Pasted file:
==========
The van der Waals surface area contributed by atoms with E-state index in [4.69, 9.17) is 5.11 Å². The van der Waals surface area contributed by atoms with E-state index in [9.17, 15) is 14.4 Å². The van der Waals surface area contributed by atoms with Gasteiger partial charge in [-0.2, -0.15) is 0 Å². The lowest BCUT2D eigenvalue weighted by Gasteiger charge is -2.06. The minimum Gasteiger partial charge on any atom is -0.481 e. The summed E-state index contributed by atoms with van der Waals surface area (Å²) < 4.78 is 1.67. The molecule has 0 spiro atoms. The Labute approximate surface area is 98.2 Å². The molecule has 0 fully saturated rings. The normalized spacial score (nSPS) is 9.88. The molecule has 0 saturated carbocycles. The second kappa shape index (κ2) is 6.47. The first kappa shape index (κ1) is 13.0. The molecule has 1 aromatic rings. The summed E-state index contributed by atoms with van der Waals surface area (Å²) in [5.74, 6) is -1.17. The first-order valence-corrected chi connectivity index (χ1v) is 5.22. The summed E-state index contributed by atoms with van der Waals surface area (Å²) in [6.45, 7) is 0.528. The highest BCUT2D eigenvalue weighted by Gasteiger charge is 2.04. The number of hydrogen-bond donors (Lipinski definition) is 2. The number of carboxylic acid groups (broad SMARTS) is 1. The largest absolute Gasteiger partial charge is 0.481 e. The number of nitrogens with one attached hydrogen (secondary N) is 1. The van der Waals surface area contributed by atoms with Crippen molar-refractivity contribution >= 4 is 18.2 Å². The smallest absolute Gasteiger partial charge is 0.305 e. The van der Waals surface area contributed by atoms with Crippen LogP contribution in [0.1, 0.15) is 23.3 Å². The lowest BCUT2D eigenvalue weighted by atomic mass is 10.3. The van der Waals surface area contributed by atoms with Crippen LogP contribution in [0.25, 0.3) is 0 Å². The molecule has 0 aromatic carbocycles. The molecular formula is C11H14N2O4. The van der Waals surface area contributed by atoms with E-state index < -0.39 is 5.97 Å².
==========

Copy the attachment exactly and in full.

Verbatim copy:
The van der Waals surface area contributed by atoms with E-state index in [4.69, 9.17) is 5.11 Å². The van der Waals surface area contributed by atoms with E-state index in [9.17, 15) is 14.4 Å². The van der Waals surface area contributed by atoms with Gasteiger partial charge in [-0.2, -0.15) is 0 Å². The lowest BCUT2D eigenvalue weighted by Gasteiger charge is -2.06. The minimum Gasteiger partial charge on any atom is -0.481 e. The summed E-state index contributed by atoms with van der Waals surface area (Å²) < 4.78 is 1.67. The molecule has 0 spiro atoms. The Labute approximate surface area is 98.2 Å². The molecule has 0 fully saturated rings. The normalized spacial score (nSPS) is 9.88. The molecule has 0 saturated carbocycles. The second kappa shape index (κ2) is 6.47. The first kappa shape index (κ1) is 13.0. The molecule has 1 aromatic rings. The summed E-state index contributed by atoms with van der Waals surface area (Å²) in [5.74, 6) is -1.17. The first-order valence-corrected chi connectivity index (χ1v) is 5.22. The summed E-state index contributed by atoms with van der Waals surface area (Å²) in [6.45, 7) is 0.528. The highest BCUT2D eigenvalue weighted by Gasteiger charge is 2.04. The number of hydrogen-bond donors (Lipinski definition) is 2. The number of carboxylic acid groups (broad SMARTS) is 1. The largest absolute Gasteiger partial charge is 0.481 e. The number of nitrogens with one attached hydrogen (secondary N) is 1. The van der Waals surface area contributed by atoms with Crippen molar-refractivity contribution >= 4 is 18.2 Å². The smallest absolute Gasteiger partial charge is 0.305 e. The van der Waals surface area contributed by atoms with Crippen LogP contribution in [0.1, 0.15) is 23.3 Å². The lowest BCUT2D eigenvalue weighted by atomic mass is 10.3. The van der Waals surface area contributed by atoms with Crippen LogP contribution in [0.25, 0.3) is 0 Å². The molecule has 0 aromatic carbocycles. The molecular formula is C11H14N2O4. The van der Waals surface area contributed by atoms with E-state index < -0.39 is 5.97 Å².